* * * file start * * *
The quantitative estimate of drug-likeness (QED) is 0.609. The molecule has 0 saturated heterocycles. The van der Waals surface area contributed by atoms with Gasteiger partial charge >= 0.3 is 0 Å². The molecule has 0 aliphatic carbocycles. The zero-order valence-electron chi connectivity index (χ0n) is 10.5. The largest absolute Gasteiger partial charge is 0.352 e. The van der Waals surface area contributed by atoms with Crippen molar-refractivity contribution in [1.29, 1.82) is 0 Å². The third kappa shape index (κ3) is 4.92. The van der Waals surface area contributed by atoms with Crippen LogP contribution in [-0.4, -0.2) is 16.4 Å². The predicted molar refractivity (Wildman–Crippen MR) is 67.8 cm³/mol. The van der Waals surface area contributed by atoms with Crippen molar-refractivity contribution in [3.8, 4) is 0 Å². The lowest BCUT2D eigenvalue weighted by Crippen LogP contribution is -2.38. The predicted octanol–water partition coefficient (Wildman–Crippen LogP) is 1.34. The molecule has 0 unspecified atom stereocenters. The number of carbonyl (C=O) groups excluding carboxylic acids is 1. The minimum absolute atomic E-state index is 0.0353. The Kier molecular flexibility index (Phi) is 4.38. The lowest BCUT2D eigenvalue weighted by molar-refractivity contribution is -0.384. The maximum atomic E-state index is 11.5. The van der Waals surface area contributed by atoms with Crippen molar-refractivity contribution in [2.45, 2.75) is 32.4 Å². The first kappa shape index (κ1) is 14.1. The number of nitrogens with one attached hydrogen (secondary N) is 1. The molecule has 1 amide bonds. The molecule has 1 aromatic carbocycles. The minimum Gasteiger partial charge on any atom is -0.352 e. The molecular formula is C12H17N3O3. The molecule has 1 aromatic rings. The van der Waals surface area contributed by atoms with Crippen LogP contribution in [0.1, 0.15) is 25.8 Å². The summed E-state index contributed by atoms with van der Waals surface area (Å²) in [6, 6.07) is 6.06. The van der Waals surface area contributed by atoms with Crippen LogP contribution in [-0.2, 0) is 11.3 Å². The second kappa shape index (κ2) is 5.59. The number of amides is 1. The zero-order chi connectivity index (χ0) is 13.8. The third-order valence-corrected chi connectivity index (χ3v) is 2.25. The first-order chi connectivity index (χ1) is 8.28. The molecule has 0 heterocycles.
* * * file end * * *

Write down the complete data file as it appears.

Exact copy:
The quantitative estimate of drug-likeness (QED) is 0.609. The molecule has 0 saturated heterocycles. The van der Waals surface area contributed by atoms with Gasteiger partial charge >= 0.3 is 0 Å². The molecule has 0 aliphatic carbocycles. The zero-order valence-electron chi connectivity index (χ0n) is 10.5. The largest absolute Gasteiger partial charge is 0.352 e. The van der Waals surface area contributed by atoms with Crippen molar-refractivity contribution in [1.29, 1.82) is 0 Å². The third kappa shape index (κ3) is 4.92. The van der Waals surface area contributed by atoms with Crippen LogP contribution in [-0.4, -0.2) is 16.4 Å². The predicted molar refractivity (Wildman–Crippen MR) is 67.8 cm³/mol. The van der Waals surface area contributed by atoms with Crippen molar-refractivity contribution in [3.8, 4) is 0 Å². The lowest BCUT2D eigenvalue weighted by Crippen LogP contribution is -2.38. The predicted octanol–water partition coefficient (Wildman–Crippen LogP) is 1.34. The molecule has 0 unspecified atom stereocenters. The number of carbonyl (C=O) groups excluding carboxylic acids is 1. The minimum absolute atomic E-state index is 0.0353. The Kier molecular flexibility index (Phi) is 4.38. The lowest BCUT2D eigenvalue weighted by molar-refractivity contribution is -0.384. The maximum atomic E-state index is 11.5. The van der Waals surface area contributed by atoms with Crippen molar-refractivity contribution in [2.45, 2.75) is 32.4 Å². The first kappa shape index (κ1) is 14.1. The number of nitrogens with one attached hydrogen (secondary N) is 1. The molecule has 1 amide bonds. The molecule has 1 aromatic carbocycles. The minimum Gasteiger partial charge on any atom is -0.352 e. The molecular formula is C12H17N3O3. The molecule has 1 aromatic rings. The van der Waals surface area contributed by atoms with Crippen LogP contribution in [0.1, 0.15) is 25.8 Å². The summed E-state index contributed by atoms with van der Waals surface area (Å²) in [6, 6.07) is 6.06. The van der Waals surface area contributed by atoms with Crippen LogP contribution in [-0.2, 0) is 11.3 Å². The second kappa shape index (κ2) is 5.59. The number of amides is 1. The zero-order chi connectivity index (χ0) is 13.8. The third-order valence-corrected chi connectivity index (χ3v) is 2.25. The first-order chi connectivity index (χ1) is 8.28. The molecule has 0 heterocycles.